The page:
As Michael mentioned, the sound quality for the listening section was excellent. It was night and day compared to the last time I took the listening in Dublin. There, pretty much everything that could go wrong with the sound did: the player went to sleep every few minutes until they got a new one, there was sibilance/distortion at high volume, the invigilator was making distracting noise, and I’m sure that the CD even skipped at one point. In London, by contrast, they seemed to have a proper mixing desk and there was no distortion, even at high volume. Last year, I did get a high score in listening (38/60) despite the problems, but I suspected that was a fluke–down to a series of lucky guesses. Subjectively, I felt like I was completely losing track of what was going on in too many questions due to the noise irritations. By contrast, again, this time in London was a totally pleasant listening experience. I only got completely lost in a few questions, but was able to guess anyway from the notes that I had made and picking up the general gist. I was in a good, positive mood going into the last long questions (after 即時理解) and actually even found them surprisingly short and easy.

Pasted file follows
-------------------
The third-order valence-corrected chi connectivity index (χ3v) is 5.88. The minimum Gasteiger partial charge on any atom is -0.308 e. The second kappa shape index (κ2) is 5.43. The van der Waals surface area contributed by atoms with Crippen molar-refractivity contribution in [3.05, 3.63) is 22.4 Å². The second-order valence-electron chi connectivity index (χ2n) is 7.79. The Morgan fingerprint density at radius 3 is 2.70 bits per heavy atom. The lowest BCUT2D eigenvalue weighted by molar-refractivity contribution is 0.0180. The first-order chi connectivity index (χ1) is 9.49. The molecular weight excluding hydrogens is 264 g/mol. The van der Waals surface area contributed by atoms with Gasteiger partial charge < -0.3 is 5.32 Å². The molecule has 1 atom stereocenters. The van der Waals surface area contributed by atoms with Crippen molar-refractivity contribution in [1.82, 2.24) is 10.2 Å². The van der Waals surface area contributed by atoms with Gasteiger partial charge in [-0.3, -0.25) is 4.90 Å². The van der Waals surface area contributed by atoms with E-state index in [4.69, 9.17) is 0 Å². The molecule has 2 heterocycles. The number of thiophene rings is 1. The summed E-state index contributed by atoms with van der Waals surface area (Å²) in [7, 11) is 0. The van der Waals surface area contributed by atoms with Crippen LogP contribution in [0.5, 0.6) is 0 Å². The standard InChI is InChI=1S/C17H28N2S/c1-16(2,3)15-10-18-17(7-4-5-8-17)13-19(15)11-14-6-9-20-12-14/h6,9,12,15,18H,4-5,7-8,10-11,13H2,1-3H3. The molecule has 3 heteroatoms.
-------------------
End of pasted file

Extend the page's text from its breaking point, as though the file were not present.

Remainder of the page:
Last December, I got 11/60 in reading and 90/180 overall, so if the minimum I achieve this time is to get 19/60 in reading and keep the average of my other two scores the same, I should pass. I believe that I did well enough on the day to have probably surpassed that, but obviously we won’t have results for a while yet. それまで待望しています!

  • Steven Gonzálvez July 10, 2018, 9:09 am

    Sat N5 in Düsseldorf on July 1st. They said there were 118 of us, all five levels ltogether, mostly young people obviosuly still at school or college, big crowd packing the venue’s entrance hall. Also here the weather was too warm for comfort and the exam room had no air conditioning -how can they not have not thought about it? There was a little welcome speech, including a Japanese guy from the Consulate or maybe Japan Foundation. I left my bag in one of the lockers at the rail station next door, but that turned out to be unnecessary as everyone else brought their bags into the exam room and simply left on the floor next to their table. The invigilators were a lot less forbidding than the application forms had made me imagine -they were actually friendly and dressed very casually, no ties or business dress at all. I expect it must all have been very different (more strict) in Japan. Time management was an issue for me. I found most questions easy but ran out of time, so couldn’t answer the last few on both written sections. I would say bringing a pencil sharpener as per the test instructions is ridiculous. You are really pressed for time, so the thing to do is bring several pencils and if one needs sharpening, swap it quickly with a new one. Contrary to my expectations, the listening was the easiest part. In general I enjoyed it and I am looking forward to the December test later this year.